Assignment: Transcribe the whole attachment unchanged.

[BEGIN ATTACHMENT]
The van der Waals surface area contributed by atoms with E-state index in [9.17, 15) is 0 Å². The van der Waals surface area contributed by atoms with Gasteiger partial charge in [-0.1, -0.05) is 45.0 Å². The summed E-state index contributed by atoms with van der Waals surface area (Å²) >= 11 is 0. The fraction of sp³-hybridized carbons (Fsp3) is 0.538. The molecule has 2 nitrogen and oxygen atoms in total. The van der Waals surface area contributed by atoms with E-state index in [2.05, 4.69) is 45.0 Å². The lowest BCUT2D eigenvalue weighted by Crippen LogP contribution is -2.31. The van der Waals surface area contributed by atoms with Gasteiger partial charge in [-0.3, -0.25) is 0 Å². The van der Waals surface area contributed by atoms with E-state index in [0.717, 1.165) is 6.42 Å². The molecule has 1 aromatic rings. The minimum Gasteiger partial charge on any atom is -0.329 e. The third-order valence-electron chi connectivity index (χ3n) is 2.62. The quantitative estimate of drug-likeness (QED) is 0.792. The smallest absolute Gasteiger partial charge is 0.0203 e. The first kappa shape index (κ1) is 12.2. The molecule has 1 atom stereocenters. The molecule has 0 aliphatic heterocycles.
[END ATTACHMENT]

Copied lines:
The van der Waals surface area contributed by atoms with E-state index in [9.17, 15) is 0 Å². The van der Waals surface area contributed by atoms with Gasteiger partial charge in [-0.1, -0.05) is 45.0 Å². The summed E-state index contributed by atoms with van der Waals surface area (Å²) >= 11 is 0. The fraction of sp³-hybridized carbons (Fsp3) is 0.538. The molecule has 2 nitrogen and oxygen atoms in total. The van der Waals surface area contributed by atoms with E-state index in [2.05, 4.69) is 45.0 Å². The lowest BCUT2D eigenvalue weighted by Crippen LogP contribution is -2.31. The van der Waals surface area contributed by atoms with Gasteiger partial charge in [-0.3, -0.25) is 0 Å². The van der Waals surface area contributed by atoms with E-state index in [0.717, 1.165) is 6.42 Å². The molecule has 1 aromatic rings. The minimum Gasteiger partial charge on any atom is -0.329 e. The third-order valence-electron chi connectivity index (χ3n) is 2.62. The quantitative estimate of drug-likeness (QED) is 0.792. The smallest absolute Gasteiger partial charge is 0.0203 e. The first kappa shape index (κ1) is 12.2. The molecule has 1 atom stereocenters. The molecule has 0 aliphatic heterocycles.